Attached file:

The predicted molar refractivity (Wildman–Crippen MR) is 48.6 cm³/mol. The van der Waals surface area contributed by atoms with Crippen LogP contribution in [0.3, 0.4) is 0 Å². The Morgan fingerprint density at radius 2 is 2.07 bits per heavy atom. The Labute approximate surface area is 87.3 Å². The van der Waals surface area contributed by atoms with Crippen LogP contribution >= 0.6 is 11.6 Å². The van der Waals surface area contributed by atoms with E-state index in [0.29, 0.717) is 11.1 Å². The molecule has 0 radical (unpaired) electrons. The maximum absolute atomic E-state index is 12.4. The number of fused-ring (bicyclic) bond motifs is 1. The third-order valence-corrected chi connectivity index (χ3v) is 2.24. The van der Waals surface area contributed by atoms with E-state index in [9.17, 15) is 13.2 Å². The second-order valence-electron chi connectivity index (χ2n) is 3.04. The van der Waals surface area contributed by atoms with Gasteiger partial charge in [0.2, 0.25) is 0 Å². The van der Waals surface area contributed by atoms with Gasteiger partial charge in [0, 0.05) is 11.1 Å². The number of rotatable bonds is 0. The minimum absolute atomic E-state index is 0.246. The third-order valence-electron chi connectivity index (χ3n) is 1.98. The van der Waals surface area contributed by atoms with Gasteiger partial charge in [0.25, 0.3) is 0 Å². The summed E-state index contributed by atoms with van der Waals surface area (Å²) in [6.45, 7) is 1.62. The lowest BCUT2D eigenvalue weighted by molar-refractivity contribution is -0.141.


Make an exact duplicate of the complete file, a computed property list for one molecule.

The predicted molar refractivity (Wildman–Crippen MR) is 48.6 cm³/mol. The van der Waals surface area contributed by atoms with Crippen LogP contribution in [0.3, 0.4) is 0 Å². The Morgan fingerprint density at radius 2 is 2.07 bits per heavy atom. The Labute approximate surface area is 87.3 Å². The van der Waals surface area contributed by atoms with Crippen LogP contribution >= 0.6 is 11.6 Å². The van der Waals surface area contributed by atoms with E-state index in [0.29, 0.717) is 11.1 Å². The molecule has 0 radical (unpaired) electrons. The maximum absolute atomic E-state index is 12.4. The number of fused-ring (bicyclic) bond motifs is 1. The third-order valence-corrected chi connectivity index (χ3v) is 2.24. The van der Waals surface area contributed by atoms with E-state index in [9.17, 15) is 13.2 Å². The second-order valence-electron chi connectivity index (χ2n) is 3.04. The van der Waals surface area contributed by atoms with Gasteiger partial charge in [0.2, 0.25) is 0 Å². The van der Waals surface area contributed by atoms with Gasteiger partial charge in [0, 0.05) is 11.1 Å². The number of rotatable bonds is 0. The minimum absolute atomic E-state index is 0.246. The third-order valence-electron chi connectivity index (χ3n) is 1.98. The van der Waals surface area contributed by atoms with Gasteiger partial charge in [0.25, 0.3) is 0 Å². The summed E-state index contributed by atoms with van der Waals surface area (Å²) in [6.45, 7) is 1.62. The lowest BCUT2D eigenvalue weighted by molar-refractivity contribution is -0.141.